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Non-voluntary 5-rotor test

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Hi folks!
Yesterday I had the fantastic experience to get evidence of the function of the 5-rotor mode. After the pre-flight routine I took off, made my standard moves to verify function and then started for a slow ascent to a height of 80 meters. After a big slope the H920+ suddenly started tumbling around, regaining stable flight after roundabout 8m descent. I returned it back to me, recognizing that the left front motor had stopped. I gave it (and me too) some seconds to recover, checked for any obvious reasons for the motor to stop (FOD, temperature, loose prop) and started the motors again and everything was fine. I continued flying in close proximity and low height for another 13 minutes, swapped for my secondary pair of batteries and had another 18 minutes of flight time without any issues.
Returned home I checked the flight data in the UAV Toolbox and except for the battery warning there were no entries?! Since my laptop was (and probably still is) busy with rendering a mapping surface file I couldn't gain any further information (GUI and other) on what had happened. But I'm on it 😉. Having absolutely no idea why it shut off the motor is not that kind of confidence I like to build on - even if I now know, that the 5-rotor mode kicks in and ensures a safe landing!
Conclusion up to now: 5-ROTOR MODE WORKS!!!
(Gonna keep you updated on any news gained from failure log etc.)
 

DoomMeister

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If you haven’t got it already, try Q500log2kml.exe from @h-elsner to analyze your flight log files. You can get it from downloads on his website Private Homepage h-elsner.
I use this program to analyze telemetry on all of Yuneec’s drones. It is my go to app for this purpose.
 
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Update: read out the complete telemetry, but still got no clue why it switched off one motor. I have a error flag #32 during the tumbling and the #1 short before landing - so no real or reasonable problem!?!
I will do a complete check of the hardware to make sure there is no loose connector or cold soldering but I doubt it to be a hardware problem. Nevertheless a good reason to continue on working on my test bench 😉⚒.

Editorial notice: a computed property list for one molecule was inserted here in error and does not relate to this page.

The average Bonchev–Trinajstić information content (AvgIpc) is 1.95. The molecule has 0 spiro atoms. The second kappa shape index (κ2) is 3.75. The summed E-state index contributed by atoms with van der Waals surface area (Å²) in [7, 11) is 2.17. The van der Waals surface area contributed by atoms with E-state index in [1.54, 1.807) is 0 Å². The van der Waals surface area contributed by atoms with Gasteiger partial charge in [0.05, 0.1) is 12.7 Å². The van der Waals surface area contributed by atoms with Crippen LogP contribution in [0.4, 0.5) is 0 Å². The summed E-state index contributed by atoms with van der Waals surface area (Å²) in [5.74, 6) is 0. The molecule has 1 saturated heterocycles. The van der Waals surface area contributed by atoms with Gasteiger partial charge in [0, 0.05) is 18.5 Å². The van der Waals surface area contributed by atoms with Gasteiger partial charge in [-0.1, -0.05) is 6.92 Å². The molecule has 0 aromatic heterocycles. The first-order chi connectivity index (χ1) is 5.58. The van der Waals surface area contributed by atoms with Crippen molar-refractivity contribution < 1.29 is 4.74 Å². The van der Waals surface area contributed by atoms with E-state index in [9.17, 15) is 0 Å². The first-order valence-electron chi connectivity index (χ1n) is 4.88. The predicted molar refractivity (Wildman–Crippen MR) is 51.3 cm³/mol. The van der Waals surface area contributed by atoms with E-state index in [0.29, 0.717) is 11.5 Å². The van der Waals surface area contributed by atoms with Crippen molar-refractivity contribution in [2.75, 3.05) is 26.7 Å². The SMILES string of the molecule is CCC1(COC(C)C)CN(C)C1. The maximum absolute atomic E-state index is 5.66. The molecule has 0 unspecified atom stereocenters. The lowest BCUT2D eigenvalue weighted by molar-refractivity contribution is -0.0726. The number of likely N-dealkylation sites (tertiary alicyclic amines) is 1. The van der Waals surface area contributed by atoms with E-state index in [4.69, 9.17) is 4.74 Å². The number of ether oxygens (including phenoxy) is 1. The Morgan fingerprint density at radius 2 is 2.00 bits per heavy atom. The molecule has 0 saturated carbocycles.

DoomMeister

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Update: read out the complete telemetry, but still got no clue why it switched off one motor. I have a error flag #32 during the tumbling and the #1 short before landing - so no real or reasonable problem!?!
I will do a complete check of the hardware to make sure there is no loose connector or cold soldering but I doubt it to be a hardware problem. Nevertheless a good reason to continue on working on my test bench 😉⚒.
Error 32 is a compass calibration warning and an error value of 1 is the 1st low battery voltage warning.
If you are using Q500log2kml there should be a column for Motor Status telling you which motor failed. Hovering the mouse over a value in the table will give you the written meaning.
 

Steve Carr

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A couple of years ago I got a 5 rotor warning on the H when it was about 1500' away. I flew it back and landed. Inspected everything. Changed batteries and everything worked normally. It's still flying and I've never seen the warning again. Just one of those little mysteries of flying.
 
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@DoomMeister thx for reminding me of the additional functionality of the "elsner Software". Too many copter-related software on my desktop 😜. The failure modes are also part of my field book / flight checklists - that's were I looked them up first.
But even with an detailed read-out of the status and failure events it stays a mystery why it happened?! I'll check the hardware tonight, probably even swapping the motorarm against one of my spares - just to be sure. But perhaps it's really like @Steve Carr said, just the ghosts in the machine 😜.
 
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PatR

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This is another area the 920+ demonstrates lower capability from the original 920. 5 rotor mode was incorporated through installation of the Typhoon H FC and software when Yuneec removed the original 920 flight controller and software during the so called “upgrade” recall.